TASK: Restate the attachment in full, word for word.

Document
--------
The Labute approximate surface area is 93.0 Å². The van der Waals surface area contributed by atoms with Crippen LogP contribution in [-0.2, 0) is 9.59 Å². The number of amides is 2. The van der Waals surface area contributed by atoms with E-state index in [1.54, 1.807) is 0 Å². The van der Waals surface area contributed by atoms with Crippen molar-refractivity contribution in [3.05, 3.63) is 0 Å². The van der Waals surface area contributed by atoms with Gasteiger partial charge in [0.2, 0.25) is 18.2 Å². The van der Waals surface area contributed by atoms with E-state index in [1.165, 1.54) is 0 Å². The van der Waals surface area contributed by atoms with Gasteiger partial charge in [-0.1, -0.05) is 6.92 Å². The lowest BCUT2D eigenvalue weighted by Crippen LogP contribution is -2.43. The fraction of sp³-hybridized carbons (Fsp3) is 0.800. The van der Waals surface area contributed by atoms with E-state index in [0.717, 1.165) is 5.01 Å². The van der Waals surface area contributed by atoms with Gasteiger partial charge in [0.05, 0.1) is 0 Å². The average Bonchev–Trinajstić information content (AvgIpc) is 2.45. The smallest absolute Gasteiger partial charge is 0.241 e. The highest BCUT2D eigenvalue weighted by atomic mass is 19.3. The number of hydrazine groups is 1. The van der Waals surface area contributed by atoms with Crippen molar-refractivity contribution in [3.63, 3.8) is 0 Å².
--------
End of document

The Labute approximate surface area is 93.0 Å². The van der Waals surface area contributed by atoms with Crippen LogP contribution in [-0.2, 0) is 9.59 Å². The number of amides is 2. The van der Waals surface area contributed by atoms with E-state index in [1.54, 1.807) is 0 Å². The van der Waals surface area contributed by atoms with Crippen molar-refractivity contribution in [3.05, 3.63) is 0 Å². The van der Waals surface area contributed by atoms with Gasteiger partial charge in [0.2, 0.25) is 18.2 Å². The van der Waals surface area contributed by atoms with E-state index in [1.165, 1.54) is 0 Å². The van der Waals surface area contributed by atoms with Gasteiger partial charge in [-0.1, -0.05) is 6.92 Å². The lowest BCUT2D eigenvalue weighted by Crippen LogP contribution is -2.43. The fraction of sp³-hybridized carbons (Fsp3) is 0.800. The van der Waals surface area contributed by atoms with E-state index in [0.717, 1.165) is 5.01 Å². The van der Waals surface area contributed by atoms with Gasteiger partial charge in [0.05, 0.1) is 0 Å². The average Bonchev–Trinajstić information content (AvgIpc) is 2.45. The smallest absolute Gasteiger partial charge is 0.241 e. The highest BCUT2D eigenvalue weighted by atomic mass is 19.3. The number of hydrazine groups is 1. The van der Waals surface area contributed by atoms with Crippen molar-refractivity contribution in [3.63, 3.8) is 0 Å².